In Ancestors, new generations and clan evolution is the purpose of the game. Players must acquire new skills, mature genetic mutations and become a more advanced hominid to advance to the next generation, that is, to progress within the game. This seems to be a conscious design choice from Panache. By allowing players to have the ability to control how they would like to evolve their primates, they are able to trace the doings of their ancestors and learn about how the process of evolution works, such as the reproduction and heredity or the diversity and adaptations of the primates within the game.
Extensive scientific research was necessary for creating Ancestors. Mark Maslin’s The Cradle of Humanity was used as a reference text in the development of the game. This details the theory of human evolution in relation to East Africa’s changing landscape, which is where the game is set. It describes how this landscape was affected millions of years ago by climate change, which ultimately led to the brain development of our ancestors, due to the selection pressures that they faced.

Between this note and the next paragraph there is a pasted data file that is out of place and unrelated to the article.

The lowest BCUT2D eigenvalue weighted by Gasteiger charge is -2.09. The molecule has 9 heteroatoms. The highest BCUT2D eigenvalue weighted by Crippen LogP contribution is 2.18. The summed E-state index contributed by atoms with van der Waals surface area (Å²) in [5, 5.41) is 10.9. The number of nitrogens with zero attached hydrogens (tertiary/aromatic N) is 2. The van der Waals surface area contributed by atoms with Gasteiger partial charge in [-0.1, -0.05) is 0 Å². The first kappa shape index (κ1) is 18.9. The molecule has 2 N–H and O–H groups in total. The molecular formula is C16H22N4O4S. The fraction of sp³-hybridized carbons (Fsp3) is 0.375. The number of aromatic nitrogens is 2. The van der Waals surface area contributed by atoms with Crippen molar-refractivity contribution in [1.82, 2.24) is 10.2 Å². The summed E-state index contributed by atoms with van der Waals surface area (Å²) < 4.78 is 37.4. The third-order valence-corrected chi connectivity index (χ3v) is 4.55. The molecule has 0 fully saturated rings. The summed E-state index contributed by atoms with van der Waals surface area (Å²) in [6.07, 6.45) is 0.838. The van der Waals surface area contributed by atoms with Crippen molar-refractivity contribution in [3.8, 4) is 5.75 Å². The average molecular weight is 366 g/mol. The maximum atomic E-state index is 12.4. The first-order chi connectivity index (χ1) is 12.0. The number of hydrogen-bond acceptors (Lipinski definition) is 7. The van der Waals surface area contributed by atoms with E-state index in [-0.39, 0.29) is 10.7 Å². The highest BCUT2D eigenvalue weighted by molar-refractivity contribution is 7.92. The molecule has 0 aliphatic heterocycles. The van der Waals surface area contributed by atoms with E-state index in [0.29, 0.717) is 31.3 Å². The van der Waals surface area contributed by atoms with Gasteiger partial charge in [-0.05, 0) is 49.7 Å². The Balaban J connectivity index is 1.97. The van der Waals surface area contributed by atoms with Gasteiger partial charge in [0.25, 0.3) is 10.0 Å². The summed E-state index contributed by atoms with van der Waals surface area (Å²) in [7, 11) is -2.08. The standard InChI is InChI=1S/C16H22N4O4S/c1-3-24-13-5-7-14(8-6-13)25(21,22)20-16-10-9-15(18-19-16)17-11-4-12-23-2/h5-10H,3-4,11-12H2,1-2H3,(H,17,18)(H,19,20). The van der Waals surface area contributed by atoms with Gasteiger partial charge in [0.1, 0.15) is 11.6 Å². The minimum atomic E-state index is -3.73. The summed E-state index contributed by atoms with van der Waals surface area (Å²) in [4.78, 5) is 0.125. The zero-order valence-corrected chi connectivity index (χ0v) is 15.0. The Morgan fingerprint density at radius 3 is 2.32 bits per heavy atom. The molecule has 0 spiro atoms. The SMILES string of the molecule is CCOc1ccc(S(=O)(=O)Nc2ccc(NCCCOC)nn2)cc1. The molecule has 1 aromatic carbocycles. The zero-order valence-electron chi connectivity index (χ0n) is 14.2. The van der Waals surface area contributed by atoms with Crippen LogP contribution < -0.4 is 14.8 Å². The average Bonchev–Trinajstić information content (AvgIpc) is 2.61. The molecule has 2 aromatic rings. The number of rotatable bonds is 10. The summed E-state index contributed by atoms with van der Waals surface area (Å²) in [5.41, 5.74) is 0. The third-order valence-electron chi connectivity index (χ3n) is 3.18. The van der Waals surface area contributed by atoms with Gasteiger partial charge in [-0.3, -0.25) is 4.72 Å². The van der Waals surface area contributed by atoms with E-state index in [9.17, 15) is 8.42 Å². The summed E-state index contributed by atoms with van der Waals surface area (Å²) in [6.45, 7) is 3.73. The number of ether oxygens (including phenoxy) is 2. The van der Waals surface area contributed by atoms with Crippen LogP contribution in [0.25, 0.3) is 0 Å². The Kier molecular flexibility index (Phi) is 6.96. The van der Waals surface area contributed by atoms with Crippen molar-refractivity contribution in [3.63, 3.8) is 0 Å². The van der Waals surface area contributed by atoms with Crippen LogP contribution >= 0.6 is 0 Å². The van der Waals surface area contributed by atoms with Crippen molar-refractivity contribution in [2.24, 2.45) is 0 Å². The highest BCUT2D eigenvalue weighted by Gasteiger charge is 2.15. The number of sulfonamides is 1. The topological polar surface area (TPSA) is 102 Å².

So, you really are learning whilst immersing yourself in the beautiful environment within Ancestors, as it is all inspired by up-to-date scientific research.
Another game that has similar themes but is also extremely different to Ancestors is Shelter: a third-person, survival RPG which was published and developed in 2013 by Might and Delight.
In Shelter, the player takes the role of a badger mother, who is in charge of five cubs and the aim is to complete the game with all five cubs at the end: sounds simple right? Wrong.
The game does not portray a beautiful tour of the existence of animals. This isn’t Nintendogs where you can take your dog on a walk, give it a treat and it’s happy days. The badger cubs are repeatedly threatened by starvation, forest fire, floods as well as terrestrial and airborne predators throughout the gameplay of Shelter.
Although it may appear to be a sweet, maternal narrative of a mother caring for her cubs like most contemporary animal games, Shelter instead portrays the violent, horrific and depressing parts of nature, to stress the fragility of life and the reality of surviving through the pressures that are involved within Natural Selection. Although the player is unable to jump through time or witness evolution like Ancestors, Shelter teaches players about the selection pressures that animals in the wild face in the battle of the survival of the fittest.
Spoiler alert: at first, it appears that the player is in full control of the survival of the cubs and the mother badger throughout the game. But, sadly they aren’t. If the player has been able to keep the cubs alive until the end of the game, the mother badger will die instead, meaning that there is no possibility for all six badgers to remain alive. It’s heart-breaking and makes it inevitable that the player will feel personally accountable for the death of their badgers, even though one of them is always guaranteed to die.